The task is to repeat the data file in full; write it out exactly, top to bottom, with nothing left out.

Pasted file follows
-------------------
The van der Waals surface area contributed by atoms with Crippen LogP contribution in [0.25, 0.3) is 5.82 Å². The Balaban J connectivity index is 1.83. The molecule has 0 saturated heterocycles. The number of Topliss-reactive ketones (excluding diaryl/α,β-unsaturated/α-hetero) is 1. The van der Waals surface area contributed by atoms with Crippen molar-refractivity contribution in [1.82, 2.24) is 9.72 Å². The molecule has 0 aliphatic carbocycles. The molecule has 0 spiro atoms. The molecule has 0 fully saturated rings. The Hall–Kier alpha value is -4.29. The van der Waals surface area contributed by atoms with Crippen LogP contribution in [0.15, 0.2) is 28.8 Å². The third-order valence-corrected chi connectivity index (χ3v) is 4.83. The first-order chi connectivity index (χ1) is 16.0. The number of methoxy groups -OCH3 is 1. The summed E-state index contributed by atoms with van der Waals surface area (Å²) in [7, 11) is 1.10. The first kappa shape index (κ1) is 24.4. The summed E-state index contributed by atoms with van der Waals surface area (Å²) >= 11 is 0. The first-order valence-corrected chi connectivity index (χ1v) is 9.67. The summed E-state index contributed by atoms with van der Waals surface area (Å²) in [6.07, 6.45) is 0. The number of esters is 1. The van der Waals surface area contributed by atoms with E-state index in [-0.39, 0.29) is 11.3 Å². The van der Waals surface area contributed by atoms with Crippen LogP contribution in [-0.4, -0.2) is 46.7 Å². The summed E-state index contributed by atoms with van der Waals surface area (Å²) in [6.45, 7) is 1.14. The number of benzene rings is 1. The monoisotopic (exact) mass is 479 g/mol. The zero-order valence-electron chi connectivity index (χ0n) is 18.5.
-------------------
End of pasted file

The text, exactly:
The van der Waals surface area contributed by atoms with Crippen LogP contribution in [0.25, 0.3) is 5.82 Å². The Balaban J connectivity index is 1.83. The molecule has 0 saturated heterocycles. The number of Topliss-reactive ketones (excluding diaryl/α,β-unsaturated/α-hetero) is 1. The van der Waals surface area contributed by atoms with Crippen molar-refractivity contribution in [1.82, 2.24) is 9.72 Å². The molecule has 0 aliphatic carbocycles. The molecule has 0 spiro atoms. The molecule has 0 fully saturated rings. The Hall–Kier alpha value is -4.29. The van der Waals surface area contributed by atoms with Crippen LogP contribution in [0.15, 0.2) is 28.8 Å². The third-order valence-corrected chi connectivity index (χ3v) is 4.83. The first-order chi connectivity index (χ1) is 16.0. The number of methoxy groups -OCH3 is 1. The summed E-state index contributed by atoms with van der Waals surface area (Å²) in [7, 11) is 1.10. The first kappa shape index (κ1) is 24.4. The summed E-state index contributed by atoms with van der Waals surface area (Å²) >= 11 is 0. The first-order valence-corrected chi connectivity index (χ1v) is 9.67. The summed E-state index contributed by atoms with van der Waals surface area (Å²) in [6.07, 6.45) is 0. The number of esters is 1. The van der Waals surface area contributed by atoms with E-state index in [-0.39, 0.29) is 11.3 Å². The van der Waals surface area contributed by atoms with Crippen LogP contribution in [-0.4, -0.2) is 46.7 Å². The summed E-state index contributed by atoms with van der Waals surface area (Å²) in [6.45, 7) is 1.14. The number of benzene rings is 1. The monoisotopic (exact) mass is 479 g/mol. The zero-order valence-electron chi connectivity index (χ0n) is 18.5.